Welsh ‘scores on the doors’ bill introduced

Mandatory hygiene labelling for butchers, food retailers and business is one step closer to being introduced across Wales after the Welsh government introduced its Food Hygiene Rating (Wales) Bill into the Welsh Assembly.

The bill, which is designed to provide consumers with more information and raise food hygiene practices among businesses, is the first compulsory scheme to be introduced in the UK. As with the current voluntary scheme, businesses will be required to display their food hygiene ratings system (FHRS) scores in a prominent position, for example at the entrance of the premises, and the legislation is also extends to businesses that supply food to other businesses.

Fixed cost fines of £200 will be imposed on businesses that fail to comply, and there is also provision for prosecution, with a maximum fine of £1,000.
There is also a new duty on food businesses to verbally inform customers of the food hygiene rating for their establishment if requested, and an associated offence if they refuse to do so. This will allow people with impaired vision or enquiring by telephone to establish the hygiene rating of an establishment prior to use.

Inspection frequency will be based on an assessment of risk to the consumer, such as the type of food business, the nature of the food and the size of the business, but there will be a right of appeal against scores that businesses feel are unfair and they can request and pay for a reinspection if improvements have been made.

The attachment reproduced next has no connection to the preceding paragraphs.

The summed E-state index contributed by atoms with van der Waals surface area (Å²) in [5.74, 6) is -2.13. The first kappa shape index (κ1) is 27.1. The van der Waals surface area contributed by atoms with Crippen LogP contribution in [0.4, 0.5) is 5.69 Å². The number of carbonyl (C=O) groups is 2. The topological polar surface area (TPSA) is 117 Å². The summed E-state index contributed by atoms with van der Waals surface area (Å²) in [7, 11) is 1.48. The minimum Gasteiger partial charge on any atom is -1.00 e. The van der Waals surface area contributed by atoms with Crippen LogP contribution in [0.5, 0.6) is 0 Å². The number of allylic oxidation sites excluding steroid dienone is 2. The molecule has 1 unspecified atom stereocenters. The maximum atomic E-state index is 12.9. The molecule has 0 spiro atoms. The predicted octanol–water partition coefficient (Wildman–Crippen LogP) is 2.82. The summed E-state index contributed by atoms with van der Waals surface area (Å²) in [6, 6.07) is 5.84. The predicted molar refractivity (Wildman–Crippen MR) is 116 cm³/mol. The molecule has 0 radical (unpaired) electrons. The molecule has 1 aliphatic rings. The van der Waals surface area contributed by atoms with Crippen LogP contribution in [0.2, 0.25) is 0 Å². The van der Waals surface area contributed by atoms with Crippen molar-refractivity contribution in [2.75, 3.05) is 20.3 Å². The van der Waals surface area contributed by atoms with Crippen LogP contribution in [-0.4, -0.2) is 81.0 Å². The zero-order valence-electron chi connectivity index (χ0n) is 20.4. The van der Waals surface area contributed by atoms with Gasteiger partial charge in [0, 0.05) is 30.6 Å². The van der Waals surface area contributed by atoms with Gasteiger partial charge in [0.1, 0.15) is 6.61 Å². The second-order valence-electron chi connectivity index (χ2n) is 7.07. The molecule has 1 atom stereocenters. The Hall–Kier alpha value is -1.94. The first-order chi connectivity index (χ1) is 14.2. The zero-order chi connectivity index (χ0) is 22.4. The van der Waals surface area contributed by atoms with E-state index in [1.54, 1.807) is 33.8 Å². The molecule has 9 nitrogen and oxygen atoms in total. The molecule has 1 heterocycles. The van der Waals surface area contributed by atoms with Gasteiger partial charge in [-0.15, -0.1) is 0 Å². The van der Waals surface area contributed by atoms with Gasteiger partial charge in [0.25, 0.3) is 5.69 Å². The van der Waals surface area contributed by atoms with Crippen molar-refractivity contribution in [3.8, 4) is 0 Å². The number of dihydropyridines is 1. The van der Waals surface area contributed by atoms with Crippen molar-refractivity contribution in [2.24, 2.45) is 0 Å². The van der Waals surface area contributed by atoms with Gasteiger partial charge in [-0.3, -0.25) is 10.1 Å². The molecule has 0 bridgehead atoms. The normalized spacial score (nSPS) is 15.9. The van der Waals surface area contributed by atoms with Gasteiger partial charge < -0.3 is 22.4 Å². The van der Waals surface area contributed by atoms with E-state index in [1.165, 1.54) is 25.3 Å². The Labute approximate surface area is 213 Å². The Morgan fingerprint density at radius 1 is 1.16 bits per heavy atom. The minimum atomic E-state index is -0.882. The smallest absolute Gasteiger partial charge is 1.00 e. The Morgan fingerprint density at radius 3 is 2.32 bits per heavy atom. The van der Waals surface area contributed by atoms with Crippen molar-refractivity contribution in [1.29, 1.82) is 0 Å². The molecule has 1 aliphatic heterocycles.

Health Minister Lesley Griffiths said: “The Bill will introduce a simple, but effective public health measure that will empower consumers and help to improve food hygiene standards.

“Food hygiene is essential for the protection of public health. The rating scheme will help drive up standards and benefit both consumers and businesses.

“The scheme will enable consumers to make a more informed choice about where they choose to eat or shop for food, while good food hygiene means a higher rating, which is good for business.”

At its board meeting last week, the Food Standards Agency (FSA) discussed extending the voluntary scheme currently in place and making it mandatory across England, Scotland and Northern Ireland. Chairman Jeff Rooker said that a “mandatory approach will strengthen the schemes and health protection” and that the FSA would talk to other government departments about future mandation.

>FSA 'Scores on the doors' likely to become mandatory

>FSA publishes FHRS research

>Wales considers devolving FSA responsibilities